CLEVELAND — One of the largest and longest-running film festivals in the country is in Ohio.
What You Need To Know
- The Cleveland International Film Festival will screen more than 300 films during the in-person event at Playhouse Square
- Todd Thompson is a Cleveland native whose documentary “Pre Fab!” will screen as a part of the Local Heroes Competition at the festival because of his Ohio roots
- “Pre Fab!” shares the story of the Beatles before they were the Fab Four
More than 300 total feature-length and short films are scheduled to be screened during the event, which runs in-person March 22 – April 1, and virtually April 2 – 9.
Todd Thompson grew up in Parma and is screening a film for the first time at the festival. He said he’s excited to share his work with a hometown crowd.
“I think it’s a story everyone’s gonna love, whether you’re a music fan or not,” he said. “You’re just gonna love the story.”
The story is a prequel of sorts to Beatlemania.
“I always loved Beatles’ music growing up, but now after this five-year journey, I’ve got a whole new level of appreciation for their music and their lyrics,” he said.
He’s bringing to the screen drummer Colin Hanton’s unique insight into the Fab Four before they were famous.
“Colin Hanton is the only man alive who was there the day John Lennon fell in love with rock ’n’ roll, he was there the day John met Paul (McCartney), and he was there the day Paul introduced everyone to George (Harrison),” Thompson said. “There’s only one person on planet earth that can say that and it’s Colin Hanton.”
Appropriately titled “Pre Fab!,” the rock-documentary will screen at 2:40 Sunday, March 26, at Keybank State theatre as a part of the Local Heroes Competition at the festival.
“It’s an honor to be selected, number one, and then to show it in your hometown, Cleveland, which is the rock and roll capital of the world, what a great opportunity to introduce a Beatles story,” Thompson said.
A trip to see “Star Wars” at age 7 sparked Thompson’s love for the movies.
“I think I drove my parents crazy a year after the at the dinner table every single night,” he said. “Asking about the characters. Why did this happen? Who was this person?”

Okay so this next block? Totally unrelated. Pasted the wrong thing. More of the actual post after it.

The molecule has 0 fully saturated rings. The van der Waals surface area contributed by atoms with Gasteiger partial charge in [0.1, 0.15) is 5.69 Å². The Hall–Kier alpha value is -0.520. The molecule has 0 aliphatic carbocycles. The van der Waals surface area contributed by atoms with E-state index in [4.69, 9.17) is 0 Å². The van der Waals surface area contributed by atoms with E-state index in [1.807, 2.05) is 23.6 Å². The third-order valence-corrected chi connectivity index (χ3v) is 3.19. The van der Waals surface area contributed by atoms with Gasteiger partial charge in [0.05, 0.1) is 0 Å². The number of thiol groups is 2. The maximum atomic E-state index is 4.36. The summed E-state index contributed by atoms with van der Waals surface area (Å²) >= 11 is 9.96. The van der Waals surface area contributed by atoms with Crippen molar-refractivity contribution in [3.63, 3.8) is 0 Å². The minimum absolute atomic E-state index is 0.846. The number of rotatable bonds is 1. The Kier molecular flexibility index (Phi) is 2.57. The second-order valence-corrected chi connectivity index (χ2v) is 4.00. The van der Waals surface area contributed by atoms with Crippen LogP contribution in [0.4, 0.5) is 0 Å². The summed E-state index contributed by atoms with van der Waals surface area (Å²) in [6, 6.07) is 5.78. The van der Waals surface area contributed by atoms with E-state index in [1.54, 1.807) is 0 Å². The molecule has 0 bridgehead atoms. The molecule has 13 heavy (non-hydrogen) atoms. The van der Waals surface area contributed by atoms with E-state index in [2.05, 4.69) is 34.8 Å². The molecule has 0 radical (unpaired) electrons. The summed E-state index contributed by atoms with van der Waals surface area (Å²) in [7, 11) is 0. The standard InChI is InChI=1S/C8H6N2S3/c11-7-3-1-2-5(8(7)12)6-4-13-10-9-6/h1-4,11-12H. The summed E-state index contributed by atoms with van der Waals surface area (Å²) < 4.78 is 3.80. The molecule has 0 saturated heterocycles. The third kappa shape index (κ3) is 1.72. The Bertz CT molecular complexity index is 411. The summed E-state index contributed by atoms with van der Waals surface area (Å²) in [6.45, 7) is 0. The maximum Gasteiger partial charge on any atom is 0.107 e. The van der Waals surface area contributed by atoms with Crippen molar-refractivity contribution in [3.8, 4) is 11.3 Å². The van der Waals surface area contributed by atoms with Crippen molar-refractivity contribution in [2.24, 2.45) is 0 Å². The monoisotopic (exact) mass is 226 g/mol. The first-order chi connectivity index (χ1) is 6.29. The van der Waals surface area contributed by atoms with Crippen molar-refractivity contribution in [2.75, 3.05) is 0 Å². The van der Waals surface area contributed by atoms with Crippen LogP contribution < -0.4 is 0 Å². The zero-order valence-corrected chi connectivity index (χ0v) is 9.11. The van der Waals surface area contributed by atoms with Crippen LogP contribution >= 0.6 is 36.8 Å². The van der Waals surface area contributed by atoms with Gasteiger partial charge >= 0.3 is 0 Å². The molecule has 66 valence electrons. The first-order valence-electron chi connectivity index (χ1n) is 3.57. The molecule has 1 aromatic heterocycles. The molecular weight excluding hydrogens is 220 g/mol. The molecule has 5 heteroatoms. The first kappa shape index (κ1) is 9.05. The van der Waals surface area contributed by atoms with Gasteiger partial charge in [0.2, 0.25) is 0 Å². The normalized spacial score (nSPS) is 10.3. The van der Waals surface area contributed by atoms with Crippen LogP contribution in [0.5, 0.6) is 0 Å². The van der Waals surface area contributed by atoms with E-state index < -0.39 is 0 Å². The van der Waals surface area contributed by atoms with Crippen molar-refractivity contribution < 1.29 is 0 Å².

It inspired an interest in storytelling, getting family members and neighbors in on the act.
“I came home and immediately started writing and putting on plays and shooting little eight millimeter movies with my grandpa’s camera,” he said.
He said his film career came full circle when he got to perform some work for his last documentary, “Woman in Motion” at Star Wars creator George Lucas’ facility.
“To be inspired by Star Wars and then, you know, competing your first movie at Skywalker sound was really quite a journey for me,” he said.
A love for film seems to run in Thompson’s family. He said his aunt and uncle owned the Medina Theater while he was growing up, which provided a steady stream of screening opportunities and a chance to go behind the scenes.
“With this extremely large man named Big Charlie,” he said. “Who would take these big enormous reels off the projectors and change off the reels. I got to learn how that happened and help him with that.”
But now it’s time for Thompson’s work to shine on the big screen. He said he’s excited for his family and festival goers to see his latest labor of love.
“To sit in a dark theater and just experience it with audiences for the first time will be really cool,” he said. “Just to see what the reactions are and how to see how the story plays for them.”
For a full schedule of the festival, click here.